What does 'offences taken into consideration' mean?
The court may take other offences into consideration when they pass sentence
When a court is making decisions about sentencing or compensation awards something called ‘offences taken into consideration’ may be a factor if an offender has committed a lot of crimes as well as the one they are on trial for. It is an alternative to the criminal justice system having to charge the same person with a large number of offences. If the offender is prepared to fully admit to the court that they are guilty of these other crimes, the court can then ‘deal with’ the extra offences at the same time.
This can be a good thing because often the police will believe the offender committed the crimes but they don’t have enough evidence to convict them. If there is enough evidence on the other crimes, of if they are even more serious than the one on trial, they will be dealt with separately and not ‘taken into consideration’.
If the offender admits their guilt, it allows the court to deliver a form of justice for them without the risk of trying to bring another court case with poor evidence. The court also benefits from having a fuller picture of the behaviour and circumstances of the offender.
Why would anyone admit to being a criminal?
The police ask all offenders if they want to admit other crimes when they are charging them with an offence. Many offenders do confess to other crimes because they want to ‘wipe the slate clean’ and don’t want to risk being pursued for other offences later on.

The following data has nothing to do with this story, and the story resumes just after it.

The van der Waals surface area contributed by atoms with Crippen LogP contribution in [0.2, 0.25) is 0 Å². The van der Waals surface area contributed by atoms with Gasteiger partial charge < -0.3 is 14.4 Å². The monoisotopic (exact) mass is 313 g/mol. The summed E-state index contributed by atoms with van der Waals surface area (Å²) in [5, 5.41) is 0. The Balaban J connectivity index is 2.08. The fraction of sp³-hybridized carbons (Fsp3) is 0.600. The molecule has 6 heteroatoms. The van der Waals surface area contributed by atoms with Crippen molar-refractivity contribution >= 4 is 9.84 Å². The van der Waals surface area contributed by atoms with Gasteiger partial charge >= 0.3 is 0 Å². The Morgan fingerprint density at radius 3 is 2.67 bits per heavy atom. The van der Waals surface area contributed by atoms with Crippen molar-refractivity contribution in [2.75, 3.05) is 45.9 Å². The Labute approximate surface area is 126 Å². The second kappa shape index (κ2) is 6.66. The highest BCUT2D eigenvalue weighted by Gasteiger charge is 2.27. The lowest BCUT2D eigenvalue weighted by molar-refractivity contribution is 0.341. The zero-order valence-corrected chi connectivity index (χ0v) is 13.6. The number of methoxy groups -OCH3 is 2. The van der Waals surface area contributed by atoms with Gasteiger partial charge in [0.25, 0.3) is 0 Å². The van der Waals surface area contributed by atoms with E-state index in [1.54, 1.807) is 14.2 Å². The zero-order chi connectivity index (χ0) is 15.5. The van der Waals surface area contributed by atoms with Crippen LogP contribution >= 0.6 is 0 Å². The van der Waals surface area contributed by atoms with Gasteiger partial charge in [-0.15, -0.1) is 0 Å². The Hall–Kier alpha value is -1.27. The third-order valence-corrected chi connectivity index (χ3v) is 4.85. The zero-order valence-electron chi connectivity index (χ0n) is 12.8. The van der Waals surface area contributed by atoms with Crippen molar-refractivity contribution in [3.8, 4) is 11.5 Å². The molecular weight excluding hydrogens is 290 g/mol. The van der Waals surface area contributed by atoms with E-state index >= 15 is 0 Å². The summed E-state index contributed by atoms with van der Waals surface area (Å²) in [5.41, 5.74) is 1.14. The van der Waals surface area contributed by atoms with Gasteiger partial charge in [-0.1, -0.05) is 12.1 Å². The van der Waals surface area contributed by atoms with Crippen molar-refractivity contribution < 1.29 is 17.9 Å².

Where do victims fit in all this?
Most victims think it’s better to have an offence ‘taken into consideration’ than for nothing to happen at all to bring the offender to justice. Victims of these offences can make a victim personal statement with a police officer or someone from Victim Support. The statement allows you to say, formally, how the crime has affected you. It will be given to the court and taken into consideration during sentencing or awarding of compensation.
Many victims find that it helps them to get closure on the crime when an offender is brought to justice. When other offences are taken into consideration by the court, the victims of these crimes may feel better knowing that someone has admitted to it and is being dealt with by the justice system.
Because the offender has admitted their crime, victims don’t have to go to court to give evidence which means they don’t have to go through the often difficult experience of being a witness. But they can attend court as an observer if they want to see the offences being dealt with by the court.
This process can also make if easier for victims of the offences to get compensation.
To get more information or support.
Follow the links on the right to get more information about ‘offences taken into consideration’ (some of the information on other websites is quite technical).
Your local Victim Support or Witness Service office can also help explain the process or give you support if you need it.